Long time readers of the blog will appreciate that, here at NZ Finescale, recent efforts might be characterised as ‘productive dabbling’. Productive in the sense that we’ve been able to demonstrate some pretty cool items. Dabbling, because this has not so far resulted in many new products that you can actually build. No apologies from us about this as it is somewhat inevitable that a step change in technology and capability (such as our 3D printer) will inevitable require a learning curve to reach the new status quo.
This post is a bit more of the same in that regard, but hopefully it will be apparent that we are moving closer to some new kits and some new detail parts are already available. The W loco will be here very soon, as will our revised Q1 and Q4 hopper wagon kits.
In the meanwhile, for your delectation we present a gallery of recent castings received at chez NZF:
First up the revised truck sideframe castings for the W. As with all the photos here, these are raw castings as received from the caster without any tarting up. The detail level on these is improved, most notably in the spring laminations, bolt and rivet detail.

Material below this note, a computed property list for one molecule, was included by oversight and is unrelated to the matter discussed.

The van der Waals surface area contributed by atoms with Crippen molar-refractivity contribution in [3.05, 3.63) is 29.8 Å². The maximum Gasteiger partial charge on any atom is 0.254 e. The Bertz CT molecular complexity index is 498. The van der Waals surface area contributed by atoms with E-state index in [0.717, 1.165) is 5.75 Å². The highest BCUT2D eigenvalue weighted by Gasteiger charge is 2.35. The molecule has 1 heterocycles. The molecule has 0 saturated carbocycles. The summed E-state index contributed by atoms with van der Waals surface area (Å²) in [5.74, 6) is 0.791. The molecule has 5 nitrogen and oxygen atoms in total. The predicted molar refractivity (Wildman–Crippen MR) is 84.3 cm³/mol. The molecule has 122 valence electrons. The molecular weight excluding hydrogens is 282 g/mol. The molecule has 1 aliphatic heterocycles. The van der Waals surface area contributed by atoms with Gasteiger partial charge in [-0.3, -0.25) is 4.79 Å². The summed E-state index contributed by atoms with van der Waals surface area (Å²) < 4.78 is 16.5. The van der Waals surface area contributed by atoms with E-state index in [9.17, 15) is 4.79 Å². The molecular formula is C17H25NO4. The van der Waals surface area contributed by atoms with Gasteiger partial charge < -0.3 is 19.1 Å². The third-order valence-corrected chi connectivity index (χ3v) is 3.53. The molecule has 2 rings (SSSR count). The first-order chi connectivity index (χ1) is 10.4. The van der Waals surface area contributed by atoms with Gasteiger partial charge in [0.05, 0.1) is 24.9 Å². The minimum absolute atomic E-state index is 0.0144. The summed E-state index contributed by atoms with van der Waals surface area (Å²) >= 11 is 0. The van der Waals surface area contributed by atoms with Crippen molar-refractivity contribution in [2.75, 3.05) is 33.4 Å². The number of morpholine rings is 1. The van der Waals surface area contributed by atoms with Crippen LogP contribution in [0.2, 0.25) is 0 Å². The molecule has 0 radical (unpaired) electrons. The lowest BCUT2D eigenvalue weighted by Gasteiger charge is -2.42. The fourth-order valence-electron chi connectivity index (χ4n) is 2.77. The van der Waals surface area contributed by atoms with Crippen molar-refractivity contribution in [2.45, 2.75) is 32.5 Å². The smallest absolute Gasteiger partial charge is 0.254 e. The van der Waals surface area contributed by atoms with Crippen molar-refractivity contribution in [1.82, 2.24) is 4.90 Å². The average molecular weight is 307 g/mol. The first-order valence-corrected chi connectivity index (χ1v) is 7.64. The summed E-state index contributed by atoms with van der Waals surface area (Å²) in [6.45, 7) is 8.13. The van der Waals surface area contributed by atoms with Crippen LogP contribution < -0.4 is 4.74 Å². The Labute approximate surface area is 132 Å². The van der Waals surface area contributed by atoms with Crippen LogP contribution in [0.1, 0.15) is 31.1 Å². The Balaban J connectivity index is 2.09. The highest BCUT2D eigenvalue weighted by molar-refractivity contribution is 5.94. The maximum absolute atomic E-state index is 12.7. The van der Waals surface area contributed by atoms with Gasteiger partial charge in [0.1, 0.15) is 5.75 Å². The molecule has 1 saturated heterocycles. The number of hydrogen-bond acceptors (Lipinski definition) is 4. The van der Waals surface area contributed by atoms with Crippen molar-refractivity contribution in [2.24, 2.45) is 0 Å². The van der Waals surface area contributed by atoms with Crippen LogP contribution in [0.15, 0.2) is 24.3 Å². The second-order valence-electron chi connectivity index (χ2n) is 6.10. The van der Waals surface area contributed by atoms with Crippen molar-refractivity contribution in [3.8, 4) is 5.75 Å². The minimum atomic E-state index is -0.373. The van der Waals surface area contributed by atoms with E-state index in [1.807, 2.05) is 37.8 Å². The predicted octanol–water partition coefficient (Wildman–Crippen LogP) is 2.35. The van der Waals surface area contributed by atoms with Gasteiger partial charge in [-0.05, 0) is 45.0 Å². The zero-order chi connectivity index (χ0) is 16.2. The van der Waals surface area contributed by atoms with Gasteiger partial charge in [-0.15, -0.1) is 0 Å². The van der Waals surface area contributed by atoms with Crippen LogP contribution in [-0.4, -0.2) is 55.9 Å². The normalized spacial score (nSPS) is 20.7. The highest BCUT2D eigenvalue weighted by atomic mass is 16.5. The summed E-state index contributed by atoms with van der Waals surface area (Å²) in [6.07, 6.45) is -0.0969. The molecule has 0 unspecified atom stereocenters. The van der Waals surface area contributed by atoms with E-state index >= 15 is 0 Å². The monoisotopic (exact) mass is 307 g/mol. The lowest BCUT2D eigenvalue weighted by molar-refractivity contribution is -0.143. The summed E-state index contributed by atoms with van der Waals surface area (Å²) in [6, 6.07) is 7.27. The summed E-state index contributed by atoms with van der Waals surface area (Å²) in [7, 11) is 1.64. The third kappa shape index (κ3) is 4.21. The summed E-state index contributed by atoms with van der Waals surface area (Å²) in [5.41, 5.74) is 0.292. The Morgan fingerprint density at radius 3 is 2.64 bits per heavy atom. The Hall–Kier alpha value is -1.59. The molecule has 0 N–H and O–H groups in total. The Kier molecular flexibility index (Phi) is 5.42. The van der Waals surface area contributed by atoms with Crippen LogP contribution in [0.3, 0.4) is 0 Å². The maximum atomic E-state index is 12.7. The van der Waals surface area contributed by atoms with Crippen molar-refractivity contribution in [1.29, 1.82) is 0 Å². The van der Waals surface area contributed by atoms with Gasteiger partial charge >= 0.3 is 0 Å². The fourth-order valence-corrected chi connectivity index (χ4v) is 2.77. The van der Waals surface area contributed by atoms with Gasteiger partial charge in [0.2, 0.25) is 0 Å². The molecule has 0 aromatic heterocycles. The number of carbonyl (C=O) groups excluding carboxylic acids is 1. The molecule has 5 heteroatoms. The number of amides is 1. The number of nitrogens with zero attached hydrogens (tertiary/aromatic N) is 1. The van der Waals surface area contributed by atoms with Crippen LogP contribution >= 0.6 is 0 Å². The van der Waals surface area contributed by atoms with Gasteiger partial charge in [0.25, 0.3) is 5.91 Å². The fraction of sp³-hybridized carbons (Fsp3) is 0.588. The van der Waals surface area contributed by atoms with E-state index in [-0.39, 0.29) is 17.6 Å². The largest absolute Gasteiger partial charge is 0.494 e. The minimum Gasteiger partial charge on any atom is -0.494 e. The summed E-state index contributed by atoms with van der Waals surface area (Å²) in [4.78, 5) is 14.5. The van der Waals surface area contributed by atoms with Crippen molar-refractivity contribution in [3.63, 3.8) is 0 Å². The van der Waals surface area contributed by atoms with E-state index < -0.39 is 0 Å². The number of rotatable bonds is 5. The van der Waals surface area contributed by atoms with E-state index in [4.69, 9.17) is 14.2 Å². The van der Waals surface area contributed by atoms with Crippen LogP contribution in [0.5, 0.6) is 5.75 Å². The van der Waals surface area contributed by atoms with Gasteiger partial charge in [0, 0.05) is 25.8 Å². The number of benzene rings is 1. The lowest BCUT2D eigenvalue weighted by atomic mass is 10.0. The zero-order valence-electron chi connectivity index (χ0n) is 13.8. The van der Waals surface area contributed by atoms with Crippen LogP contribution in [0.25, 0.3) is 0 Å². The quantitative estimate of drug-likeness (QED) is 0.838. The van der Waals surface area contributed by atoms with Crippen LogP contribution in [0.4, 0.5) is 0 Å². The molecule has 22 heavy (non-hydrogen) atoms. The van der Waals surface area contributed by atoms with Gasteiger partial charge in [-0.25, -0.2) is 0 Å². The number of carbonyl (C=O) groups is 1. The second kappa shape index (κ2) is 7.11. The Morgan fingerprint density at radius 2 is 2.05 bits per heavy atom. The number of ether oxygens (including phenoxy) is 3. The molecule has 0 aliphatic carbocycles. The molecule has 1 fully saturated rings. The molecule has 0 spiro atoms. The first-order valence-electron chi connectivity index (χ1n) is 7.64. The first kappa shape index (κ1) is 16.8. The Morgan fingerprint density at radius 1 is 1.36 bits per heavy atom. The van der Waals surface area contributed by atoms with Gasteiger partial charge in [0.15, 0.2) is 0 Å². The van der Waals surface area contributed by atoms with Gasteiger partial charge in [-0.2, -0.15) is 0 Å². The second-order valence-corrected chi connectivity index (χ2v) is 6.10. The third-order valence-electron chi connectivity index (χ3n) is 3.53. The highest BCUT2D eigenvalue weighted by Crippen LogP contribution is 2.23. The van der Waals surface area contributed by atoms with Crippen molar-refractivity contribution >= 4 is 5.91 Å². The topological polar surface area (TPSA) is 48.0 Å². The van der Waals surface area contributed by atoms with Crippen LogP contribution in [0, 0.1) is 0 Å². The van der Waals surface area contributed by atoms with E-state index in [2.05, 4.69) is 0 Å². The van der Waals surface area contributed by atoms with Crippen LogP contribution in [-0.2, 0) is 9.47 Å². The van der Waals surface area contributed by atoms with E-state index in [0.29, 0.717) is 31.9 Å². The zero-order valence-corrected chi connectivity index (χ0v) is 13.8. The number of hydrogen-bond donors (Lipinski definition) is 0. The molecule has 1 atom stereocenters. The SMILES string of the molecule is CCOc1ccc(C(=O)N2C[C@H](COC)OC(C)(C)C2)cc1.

My personal favourite casting of the moment is the locomotive jack (Available in the Emporium at $4 a pair). Every detail of the prototype is faithfully reproduced.
A close second are the brake cocks and couplings shown above. These are also intended for the W, but will spin out in a version for other vehicles in due course. These parts are pretty much dead scale, and with a short length of 0.7mm OD black insulation from some electrical wire can be made up to a very accurate representation of the real thing. The three cocks above represent the various orientations commonly seen on small locos. The straight pipe connectors are separate parts nested to save space.
Moving towards progress on forthcoming wagons, the brake ratchet is a really crisp representation of the real thing.
Axle boxes and springs have also had a makeover.
Last up some progress on the automatic uncoupling front. These hooks have a cast in slot to take the uncoupling magnet. The magnets are a push fit as shown in the top hook.
This version has yet to be tested but the magnet location gives a little more leverage than that featured in an earlier post ( Uncoupling NZR chopper couplers ). Fitting the magnets is going to be tricky due to their small size, but this arrangement should simplify matters considerably compared to other methods we’ve attempted!